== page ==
In summer research, Lane Center students investigate climate adaptation, police reform, governance and other salient challenges facing the West

2021 Research Assistant Faces
Each summer, the Bill Lane Center is proud to sponsor a group of undergraduate and graduate research assistants, who work up to 40 hours a week with our researchers and affiliates. In 2021, we’re pleased to welcome 20 RAs into the Lane Center family. Their projects explore environmental, policy, health and other challenges facing the American West, and we look forward to the impact their research will have on the region. Learn more about these students’ projects, organized into a few broad categories, below. 

Environmental Governance and Community Participation

With longer fire seasons, greater air pollution, and severe and extended heat waves, the impacts of climate change are accelerating before our eyes in the American West. One adaptation method that many western states and communities are adopting: systems and structures of governance that allow for greater community participation. Several of our students’ projects work to assess the state of community participation and governance in environmental realms.

John Coyle, M.A. ‘21; Shayana Venukanthan, ‘23; and Abraham Ryzhik, M.S. ‘21 are working to unpack participation in meetings of the California Air Resources Board (CARB), a body under the California Environmental Protection Agency whose mission is “to promote and protect public health, welfare, and ecological resources through effective reduction of air pollutants while recognizing and considering effects on the economy.” Together, Coyle, Venukanthan, and Ryzhik are using machine learning, artificial intelligence, and Google Cloud Platform tools to examine the transcripts of thousands of CARB meetings from the 1960s to the present. They are specifically looking to understand more about representation from the historically underrepresented groups that are most impacted by air pollution. “The hope is to get a clear picture of who exactly is being heard at these meetings,” Coyle says. Their research will reveal to what extent community participation is promoting environmental justice within the CARB. 

Augustus Wachbrit, ‘23, and Miri Powell, a PhD student in history, are exploring fire-resilient governance by studying the Marin Wildfire Prevention Authority (MWPA). Marin voters approved the funding of this agency, which coordinates between seventeen existing fire districts and municipalities to achieve a county-wide fire prevention model, via ballot measure in 2020. Wachbrit and Powell are approaching this new agency as a case study and potential model for other counties and regions to follow in the future. They ask whether the MWPA will be better able to distribute resources, funding, and personnel than a traditional fire district, leading to a stronger front of defense and prevention against wildfires. Wachbrit, who has his own personal experience with wildfire in the West, hopes that the lessons they glean from the MWPA could both help Marin County improve their program and “inspire other counties in the West to rethink fire management.”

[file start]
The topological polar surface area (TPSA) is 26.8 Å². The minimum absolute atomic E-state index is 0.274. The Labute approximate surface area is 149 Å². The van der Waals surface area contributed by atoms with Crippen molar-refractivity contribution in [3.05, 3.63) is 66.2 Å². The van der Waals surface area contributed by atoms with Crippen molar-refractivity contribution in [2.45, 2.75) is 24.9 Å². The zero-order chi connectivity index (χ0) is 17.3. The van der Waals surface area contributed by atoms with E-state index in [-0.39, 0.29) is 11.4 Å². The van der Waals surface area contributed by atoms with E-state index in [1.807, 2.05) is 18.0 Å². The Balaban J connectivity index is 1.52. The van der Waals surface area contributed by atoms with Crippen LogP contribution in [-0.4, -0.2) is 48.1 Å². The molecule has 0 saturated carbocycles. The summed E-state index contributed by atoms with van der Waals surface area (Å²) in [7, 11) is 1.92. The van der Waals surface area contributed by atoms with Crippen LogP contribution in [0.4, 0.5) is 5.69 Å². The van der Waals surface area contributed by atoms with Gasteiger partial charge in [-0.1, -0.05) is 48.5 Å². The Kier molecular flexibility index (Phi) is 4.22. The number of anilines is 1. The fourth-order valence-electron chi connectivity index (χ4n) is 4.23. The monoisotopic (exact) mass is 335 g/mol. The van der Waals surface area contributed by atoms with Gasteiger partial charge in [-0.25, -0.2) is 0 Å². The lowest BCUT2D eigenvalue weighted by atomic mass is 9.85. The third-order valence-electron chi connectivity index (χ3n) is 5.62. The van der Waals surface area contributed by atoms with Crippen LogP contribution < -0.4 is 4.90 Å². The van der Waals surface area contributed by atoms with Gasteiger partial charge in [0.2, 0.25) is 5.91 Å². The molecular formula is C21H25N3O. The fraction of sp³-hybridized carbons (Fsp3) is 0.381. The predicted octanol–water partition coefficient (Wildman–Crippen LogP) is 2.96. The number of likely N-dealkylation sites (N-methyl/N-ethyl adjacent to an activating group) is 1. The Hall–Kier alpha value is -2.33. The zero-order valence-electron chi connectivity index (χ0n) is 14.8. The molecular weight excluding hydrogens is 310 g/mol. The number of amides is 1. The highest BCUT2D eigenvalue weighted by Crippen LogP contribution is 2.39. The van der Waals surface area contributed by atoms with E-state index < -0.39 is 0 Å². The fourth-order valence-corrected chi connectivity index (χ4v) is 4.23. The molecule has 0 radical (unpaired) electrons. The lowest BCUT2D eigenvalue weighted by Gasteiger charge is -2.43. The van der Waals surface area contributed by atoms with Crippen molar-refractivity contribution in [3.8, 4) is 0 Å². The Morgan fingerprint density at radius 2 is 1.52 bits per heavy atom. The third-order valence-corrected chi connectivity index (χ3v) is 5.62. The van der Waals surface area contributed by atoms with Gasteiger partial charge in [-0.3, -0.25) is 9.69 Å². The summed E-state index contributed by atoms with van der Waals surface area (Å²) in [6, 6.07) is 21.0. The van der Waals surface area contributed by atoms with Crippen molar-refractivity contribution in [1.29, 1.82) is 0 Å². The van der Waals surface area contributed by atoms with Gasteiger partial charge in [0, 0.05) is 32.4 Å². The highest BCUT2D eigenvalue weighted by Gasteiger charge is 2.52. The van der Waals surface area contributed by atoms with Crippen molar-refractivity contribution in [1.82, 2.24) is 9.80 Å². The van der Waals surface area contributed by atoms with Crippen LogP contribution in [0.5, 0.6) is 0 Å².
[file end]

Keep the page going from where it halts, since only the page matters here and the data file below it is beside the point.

Allan Zhao, M.S. ‘21; Esther Filipek, ‘24; and Ana Escandell, ‘23 are examining another relatively new form of environmental governance in California: Community Choice Aggregators, or CCAs. CCAs are intended as alternatives to privately-owned utility companies, and operate as nonprofit organizations, buying and providing energy for those in their service areas. Because CCAs are fairly new players in the energy landscape, there has not yet been much in-depth work on their governance and structures. Zhao, Filipek, and Escandell are investigating how different California CCAs are internally governed, and how these governance structures might affect rates, emission reduction goals, and their particular mixes of energy sources. Zhao notes, “As one of the few states currently allowing Community Choice Aggregation, California establishes itself as a pioneer in this space within the West.” The CCA research team hopes that their work will lead to a clearer understanding of the benefits and differences associated with CCAs in the state. 

Public Opinion and Climate Perception

Another group of student projects considers public opinion polls and other methods of assessing popular perceptions of climate change and environmental issues. Lea Wang-Tomic, ‘24, is examining data on individuals’ perceptions of their personal experiences with extreme climate and weather events, setting climate perception alongside aspects of respondents’ identities and communities, such as their political affiliation or where they live. This research has important implications for the framing and strategies of future work with communities on climate change mitigation.

Estefanía Acuña Lacarieri, ‘23, is looking at perceptions of climate change among a more specific group: ranchers and farmers. In Acuña Lacarieri’s own words, her project “aims to discover whether farmers and ranchers who believe in anthropogenic climate change are more likely to support the implementation of solar energy on their properties and/or more likely to find the idea of producing clean energy for local cities appealing.”